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Publication numberUS2863453 A
Publication typeGrant
Publication dateDec 9, 1958
Filing dateDec 4, 1956
Priority dateDec 4, 1956
Also published asDE1067184B
Publication numberUS 2863453 A, US 2863453A, US-A-2863453, US2863453 A, US2863453A
InventorsTheodore H Gewecke
Original AssigneeBaxter Laboratories Inc
Export CitationBiBTeX, EndNote, RefMan
External Links: USPTO, USPTO Assignment, Espacenet
Syringe nozzle
US 2863453 A
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Description  (OCR text may contain errors)


BY 2M United States Patent SYRINGE NOZZLE Theodore H. Gewecke, Glenview, Ill., assignor to Baxter Laboratories, Inc.

Application December 4, 1956, Serial No. 626,263

3 Claims. (Cl. 128227) This invention relates to a syringe nozzle, and more particularly to a self-lubricating syringe nozzle.

It is an object of my invention to provide a self-lubricated syringe nozzle. Another object of my invention is to provide a syringe nozzle constructed of an extrudable, thermoplastic material having admixed therewith a quantity of mineral oil sufiicient to continually exude. Still another object of my invention is to provide a molded thermoplastic device having a self-lubricated outer surface. Other objects and advantages of my invention will appear as this specification proceeds.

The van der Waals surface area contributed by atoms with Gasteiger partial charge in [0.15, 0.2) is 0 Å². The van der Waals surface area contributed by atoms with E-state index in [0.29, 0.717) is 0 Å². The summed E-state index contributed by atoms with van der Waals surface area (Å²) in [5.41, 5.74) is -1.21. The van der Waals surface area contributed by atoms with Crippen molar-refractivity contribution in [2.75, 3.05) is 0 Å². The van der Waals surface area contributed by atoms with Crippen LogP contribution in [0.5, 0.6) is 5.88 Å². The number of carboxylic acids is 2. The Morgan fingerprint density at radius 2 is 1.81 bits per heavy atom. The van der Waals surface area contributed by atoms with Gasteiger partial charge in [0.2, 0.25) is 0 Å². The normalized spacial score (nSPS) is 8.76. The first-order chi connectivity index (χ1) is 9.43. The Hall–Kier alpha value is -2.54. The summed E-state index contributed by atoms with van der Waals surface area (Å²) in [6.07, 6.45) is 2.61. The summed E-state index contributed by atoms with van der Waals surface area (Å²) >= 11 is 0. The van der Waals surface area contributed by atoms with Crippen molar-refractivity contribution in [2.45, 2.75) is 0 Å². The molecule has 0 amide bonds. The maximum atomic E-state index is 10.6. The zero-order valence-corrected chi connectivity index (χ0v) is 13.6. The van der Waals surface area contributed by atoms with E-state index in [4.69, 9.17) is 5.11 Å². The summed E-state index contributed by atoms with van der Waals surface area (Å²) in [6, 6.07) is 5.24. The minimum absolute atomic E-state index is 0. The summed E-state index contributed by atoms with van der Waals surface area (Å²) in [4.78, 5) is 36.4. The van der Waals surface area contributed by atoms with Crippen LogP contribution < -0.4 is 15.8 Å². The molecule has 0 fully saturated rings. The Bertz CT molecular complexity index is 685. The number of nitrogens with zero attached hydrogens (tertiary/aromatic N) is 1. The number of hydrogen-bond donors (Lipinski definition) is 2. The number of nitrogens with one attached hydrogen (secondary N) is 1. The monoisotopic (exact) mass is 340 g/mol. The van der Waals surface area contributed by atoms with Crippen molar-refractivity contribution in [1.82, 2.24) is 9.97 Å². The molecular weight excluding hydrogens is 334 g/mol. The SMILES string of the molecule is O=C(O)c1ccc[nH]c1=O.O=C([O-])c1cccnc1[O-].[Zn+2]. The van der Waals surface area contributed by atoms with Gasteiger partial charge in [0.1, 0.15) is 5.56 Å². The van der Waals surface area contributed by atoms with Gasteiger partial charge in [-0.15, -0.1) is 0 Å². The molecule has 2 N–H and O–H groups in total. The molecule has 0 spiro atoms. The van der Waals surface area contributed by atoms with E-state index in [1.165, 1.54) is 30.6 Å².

My invention will be explained in conjunction with the attached drawing which is a perspective view of a disposable enema bag equipped with the self-lubricating nozzle of my invention.

Referring now to the drawing, the numeral indicates generally a disposable enema bag constructed of a flexible, transparent plastic material such as polyvinyl chloride. The liquid containing portion of the bag 10 is a rectangular, closed envelope designated 11. Envelope 11 is filled with a suitable enema fluid such as a phosphate solution. Envelope 11 is provided with a length of flexible plastic tubing 12 communicating with the interior and secured to the bag as by heat-sealing. Outflow of fluid from envelope 11 through tubing 12 is controlled by ball check valve 13 mounted in tubing 12 inward of envelope 11.